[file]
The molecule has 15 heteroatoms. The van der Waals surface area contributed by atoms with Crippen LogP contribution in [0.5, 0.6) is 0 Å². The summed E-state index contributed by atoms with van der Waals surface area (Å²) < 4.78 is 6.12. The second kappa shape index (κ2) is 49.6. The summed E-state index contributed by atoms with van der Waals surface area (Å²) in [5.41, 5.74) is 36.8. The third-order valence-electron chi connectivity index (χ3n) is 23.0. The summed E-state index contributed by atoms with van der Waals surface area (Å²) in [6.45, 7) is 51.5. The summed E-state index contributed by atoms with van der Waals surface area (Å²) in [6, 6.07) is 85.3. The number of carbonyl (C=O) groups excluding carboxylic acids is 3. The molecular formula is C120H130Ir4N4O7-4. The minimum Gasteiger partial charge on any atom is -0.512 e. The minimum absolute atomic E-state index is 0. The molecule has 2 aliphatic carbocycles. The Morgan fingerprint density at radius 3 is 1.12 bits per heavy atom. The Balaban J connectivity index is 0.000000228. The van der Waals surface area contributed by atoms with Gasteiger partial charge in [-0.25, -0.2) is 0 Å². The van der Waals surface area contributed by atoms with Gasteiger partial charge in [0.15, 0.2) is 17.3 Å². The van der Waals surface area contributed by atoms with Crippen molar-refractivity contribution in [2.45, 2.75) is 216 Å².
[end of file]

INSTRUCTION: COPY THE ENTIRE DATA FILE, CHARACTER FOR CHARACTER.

The molecule has 15 heteroatoms. The van der Waals surface area contributed by atoms with Crippen LogP contribution in [0.5, 0.6) is 0 Å². The summed E-state index contributed by atoms with van der Waals surface area (Å²) < 4.78 is 6.12. The second kappa shape index (κ2) is 49.6. The summed E-state index contributed by atoms with van der Waals surface area (Å²) in [5.41, 5.74) is 36.8. The third-order valence-electron chi connectivity index (χ3n) is 23.0. The summed E-state index contributed by atoms with van der Waals surface area (Å²) in [6.45, 7) is 51.5. The summed E-state index contributed by atoms with van der Waals surface area (Å²) in [6, 6.07) is 85.3. The number of carbonyl (C=O) groups excluding carboxylic acids is 3. The molecular formula is C120H130Ir4N4O7-4. The minimum Gasteiger partial charge on any atom is -0.512 e. The minimum absolute atomic E-state index is 0. The molecule has 2 aliphatic carbocycles. The Morgan fingerprint density at radius 3 is 1.12 bits per heavy atom. The Balaban J connectivity index is 0.000000228. The van der Waals surface area contributed by atoms with Gasteiger partial charge in [-0.25, -0.2) is 0 Å². The van der Waals surface area contributed by atoms with Gasteiger partial charge in [0.15, 0.2) is 17.3 Å². The van der Waals surface area contributed by atoms with Crippen molar-refractivity contribution in [2.45, 2.75) is 216 Å².